All polarisers set to their maximum affect cause a loss of at least 2.0 stops (actual EV stops). Onboard TTL meters will observe this and make the necessary compensation (not necessarily always the right amount of compensation), but with a manual meter (hand-held metering) it's up to you to factor in the compensation value and keep that in mind when the shot has full polarisation applied.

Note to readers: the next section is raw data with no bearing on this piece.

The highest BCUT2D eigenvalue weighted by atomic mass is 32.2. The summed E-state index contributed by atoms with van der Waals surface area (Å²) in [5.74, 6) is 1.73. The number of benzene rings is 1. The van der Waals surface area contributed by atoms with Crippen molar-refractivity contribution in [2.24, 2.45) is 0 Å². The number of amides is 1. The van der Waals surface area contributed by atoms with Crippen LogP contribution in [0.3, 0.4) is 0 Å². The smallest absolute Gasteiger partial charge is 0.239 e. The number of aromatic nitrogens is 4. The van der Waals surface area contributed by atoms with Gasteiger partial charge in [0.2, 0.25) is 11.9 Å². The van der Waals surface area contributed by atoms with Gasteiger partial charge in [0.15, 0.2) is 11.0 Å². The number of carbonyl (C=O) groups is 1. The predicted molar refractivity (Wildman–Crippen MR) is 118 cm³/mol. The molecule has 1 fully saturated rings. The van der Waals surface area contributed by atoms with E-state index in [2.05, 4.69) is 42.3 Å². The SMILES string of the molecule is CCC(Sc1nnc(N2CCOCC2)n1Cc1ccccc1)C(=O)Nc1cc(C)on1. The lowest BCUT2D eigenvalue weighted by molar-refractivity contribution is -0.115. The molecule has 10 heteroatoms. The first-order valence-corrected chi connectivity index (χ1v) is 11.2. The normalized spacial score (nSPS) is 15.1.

Be aware that a polariser must be matched to the type of camera meter to avoid derangement of the reading; most modern-day evaluative/matrix/multipattern meters require circular polarisers; plain TTL meters can use either linear or circular. Additional correction based on your experience is often necessary above what the camera automatically compensates because very often a polariser can 'flatten' the scene making it look very dead. A little over-exposure is better than under exposure.